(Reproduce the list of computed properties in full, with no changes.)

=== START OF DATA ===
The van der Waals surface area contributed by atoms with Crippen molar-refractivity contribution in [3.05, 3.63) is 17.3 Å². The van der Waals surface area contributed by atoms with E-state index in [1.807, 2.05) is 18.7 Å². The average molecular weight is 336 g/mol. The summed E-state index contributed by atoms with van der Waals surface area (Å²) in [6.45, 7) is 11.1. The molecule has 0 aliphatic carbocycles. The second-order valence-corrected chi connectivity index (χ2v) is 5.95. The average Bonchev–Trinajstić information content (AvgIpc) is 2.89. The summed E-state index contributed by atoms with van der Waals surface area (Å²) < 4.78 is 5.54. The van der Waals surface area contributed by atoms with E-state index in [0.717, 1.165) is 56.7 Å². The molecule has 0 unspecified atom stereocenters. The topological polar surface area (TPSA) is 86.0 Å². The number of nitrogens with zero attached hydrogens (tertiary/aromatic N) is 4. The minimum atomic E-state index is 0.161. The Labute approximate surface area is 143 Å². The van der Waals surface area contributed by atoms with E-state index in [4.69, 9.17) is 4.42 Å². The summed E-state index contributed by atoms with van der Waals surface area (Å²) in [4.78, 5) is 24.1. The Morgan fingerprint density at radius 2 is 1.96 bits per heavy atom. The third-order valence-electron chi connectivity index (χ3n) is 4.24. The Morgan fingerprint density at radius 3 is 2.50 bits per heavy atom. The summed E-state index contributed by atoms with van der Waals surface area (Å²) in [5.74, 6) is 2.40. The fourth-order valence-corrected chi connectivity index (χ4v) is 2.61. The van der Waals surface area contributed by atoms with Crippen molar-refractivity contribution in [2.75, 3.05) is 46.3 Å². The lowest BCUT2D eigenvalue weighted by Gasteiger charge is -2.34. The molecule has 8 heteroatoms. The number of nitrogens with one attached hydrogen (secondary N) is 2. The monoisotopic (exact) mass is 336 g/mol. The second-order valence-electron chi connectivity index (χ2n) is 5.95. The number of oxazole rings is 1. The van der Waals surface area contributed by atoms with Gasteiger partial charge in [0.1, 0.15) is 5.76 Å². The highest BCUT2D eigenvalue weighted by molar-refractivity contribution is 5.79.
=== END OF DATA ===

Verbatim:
The van der Waals surface area contributed by atoms with Crippen molar-refractivity contribution in [3.05, 3.63) is 17.3 Å². The van der Waals surface area contributed by atoms with E-state index in [1.807, 2.05) is 18.7 Å². The average molecular weight is 336 g/mol. The summed E-state index contributed by atoms with van der Waals surface area (Å²) in [6.45, 7) is 11.1. The molecule has 0 aliphatic carbocycles. The second-order valence-corrected chi connectivity index (χ2v) is 5.95. The average Bonchev–Trinajstić information content (AvgIpc) is 2.89. The summed E-state index contributed by atoms with van der Waals surface area (Å²) < 4.78 is 5.54. The van der Waals surface area contributed by atoms with E-state index in [0.717, 1.165) is 56.7 Å². The molecule has 0 unspecified atom stereocenters. The topological polar surface area (TPSA) is 86.0 Å². The number of nitrogens with zero attached hydrogens (tertiary/aromatic N) is 4. The minimum atomic E-state index is 0.161. The Labute approximate surface area is 143 Å². The van der Waals surface area contributed by atoms with E-state index in [4.69, 9.17) is 4.42 Å². The summed E-state index contributed by atoms with van der Waals surface area (Å²) in [4.78, 5) is 24.1. The Morgan fingerprint density at radius 2 is 1.96 bits per heavy atom. The third-order valence-electron chi connectivity index (χ3n) is 4.24. The Morgan fingerprint density at radius 3 is 2.50 bits per heavy atom. The summed E-state index contributed by atoms with van der Waals surface area (Å²) in [5.74, 6) is 2.40. The fourth-order valence-corrected chi connectivity index (χ4v) is 2.61. The van der Waals surface area contributed by atoms with Crippen molar-refractivity contribution in [2.75, 3.05) is 46.3 Å². The lowest BCUT2D eigenvalue weighted by Gasteiger charge is -2.34. The molecule has 8 heteroatoms. The number of nitrogens with one attached hydrogen (secondary N) is 2. The monoisotopic (exact) mass is 336 g/mol. The second-order valence-electron chi connectivity index (χ2n) is 5.95. The number of oxazole rings is 1. The van der Waals surface area contributed by atoms with Gasteiger partial charge in [0.1, 0.15) is 5.76 Å². The highest BCUT2D eigenvalue weighted by molar-refractivity contribution is 5.79.